Living Church

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Living Church

 

one of the basic groups seeking renewal within the Russian Orthodox Church after the October Revolution of 1917 and the Civil War of 1918–20. Organized in 1922, it continued in existence until the end of the Great Patriotic War (1941–45). The members of the movement sought to “renew” the church, to adapt it to changed political conditions; they were loyal to Soviet power.

References in periodicals archive ?
Among them, Alexei Yurchak's account of komsomol'tsy unconsciously practicing post-Soviet behavior before 1991, Stephen Kotkin's structuralist approach to why Mikhail Gorbachev's renovationist efforts were doomed, and Serguei Oushakine's exploration of psychic trauma in Barnaul have nearly owned the territory, ceding some slight ground to biographies such as Archie Brown's sympathetic handling of an embattled Gorbachev, Tim Colton's apologia for Boris Yeltsin, and Leon Arons more fawning treatment.
A 'renovationist', pro-communist schism from the mainstream church was temporarily encouraged and instrumentalised by the regime between 1922 and 1927.
The Renovationist movement emerged out of the church reform movement and the sobors (councils) of 1905 and 1917.
Within the civilian ministries, the counterpart to the military hawks and innovative new zaibatsu was a loosely linked cadre known as the "new bureaucrats" (shin kanryo) or "renovationist bureaucrats" (kakushin kanryo)--accomplished technocrats devoted to wedding the new order abroad to new institutional structures at home.
The last hope of church renewal was destroyed by the "renovationist" movement, in reaction to which the thought of even the smallest reform could evoke nothing but revulsion among the faithful.
In the 1920s the authorities tried to weaken and ultimately destroy the church by promoting dissent from "renovationist" circles in the church; it is probable today that there are forces interested in reaching the same goal but now with help from the opposite direction -- the fundamentalist wing.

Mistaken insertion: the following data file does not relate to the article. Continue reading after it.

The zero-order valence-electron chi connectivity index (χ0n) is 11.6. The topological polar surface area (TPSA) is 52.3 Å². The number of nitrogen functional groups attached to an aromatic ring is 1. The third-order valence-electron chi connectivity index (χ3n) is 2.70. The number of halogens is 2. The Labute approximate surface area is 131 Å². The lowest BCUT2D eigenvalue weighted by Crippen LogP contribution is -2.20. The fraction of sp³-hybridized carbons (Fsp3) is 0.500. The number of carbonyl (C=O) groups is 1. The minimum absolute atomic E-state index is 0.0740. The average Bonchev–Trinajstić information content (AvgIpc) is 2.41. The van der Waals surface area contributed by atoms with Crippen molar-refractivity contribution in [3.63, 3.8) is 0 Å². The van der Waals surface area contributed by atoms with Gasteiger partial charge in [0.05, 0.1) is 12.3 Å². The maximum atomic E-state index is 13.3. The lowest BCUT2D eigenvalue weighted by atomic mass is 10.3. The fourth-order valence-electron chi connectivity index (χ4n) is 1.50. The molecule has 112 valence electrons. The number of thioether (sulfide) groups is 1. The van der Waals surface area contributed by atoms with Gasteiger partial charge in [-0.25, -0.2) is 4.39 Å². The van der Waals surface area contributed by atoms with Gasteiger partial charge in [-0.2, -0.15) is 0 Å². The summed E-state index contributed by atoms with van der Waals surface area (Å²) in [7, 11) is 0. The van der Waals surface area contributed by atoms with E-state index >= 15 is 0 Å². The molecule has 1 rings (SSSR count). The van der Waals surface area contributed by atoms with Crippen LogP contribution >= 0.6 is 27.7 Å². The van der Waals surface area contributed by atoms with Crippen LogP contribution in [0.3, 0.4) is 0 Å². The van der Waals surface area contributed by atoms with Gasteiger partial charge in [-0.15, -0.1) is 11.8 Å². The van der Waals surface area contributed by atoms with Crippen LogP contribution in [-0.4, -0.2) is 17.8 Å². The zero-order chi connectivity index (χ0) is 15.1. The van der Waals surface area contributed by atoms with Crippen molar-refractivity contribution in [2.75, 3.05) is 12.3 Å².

By the end of the 1920s, the government, faced with widespread popular resistance to its antireligious measures and the failure of the pro-Soviet "Renovationist Church" to win significant support, allowed what remained of the Russian Orthodox Church to continue a de facto, but not a de jure, existence under close supervision.
In the religious sphere, the Renovationist Schism served as a means to blind the outside world to the magnitude of the Communist religious persecutions.
Beglov also offers some interesting information on the "Renovationist" Church in the 1940s, which suggests, in contrast to the prevailing view, that some believers continued to consider Renovationist priests to be genuine and legitimate, and that Renovationist parishes not only existed in the underground but also were reborn and legalized under the Nazi occupation and continued to predominate in certain regions (e.g., the North Caucasus) under those circumstances (127-28, 157, 196, 229-30).
Chapter 3 covers the years of the New Economic Policy (1921-28), providing a survey of the many church schisms (the Renovationist schism in 1922 and the schisms resulting from Metropolitan Sergii's 1927 declaration of loyalty to the Soviet Union).
While the WP represented the traditional small businessmen, Erdogan represented the "renovationists" appealing more to the internationalising Islamic bourgeoisie in search of further integration with the world market and transforming itself into finance capital.
Coun Hindmarsh, a member of Lynemouth Parish Council, blamed "uncaring house renovationists" who he said had acted "with no regard for the environment or for the feelings of people who have relatives interred there.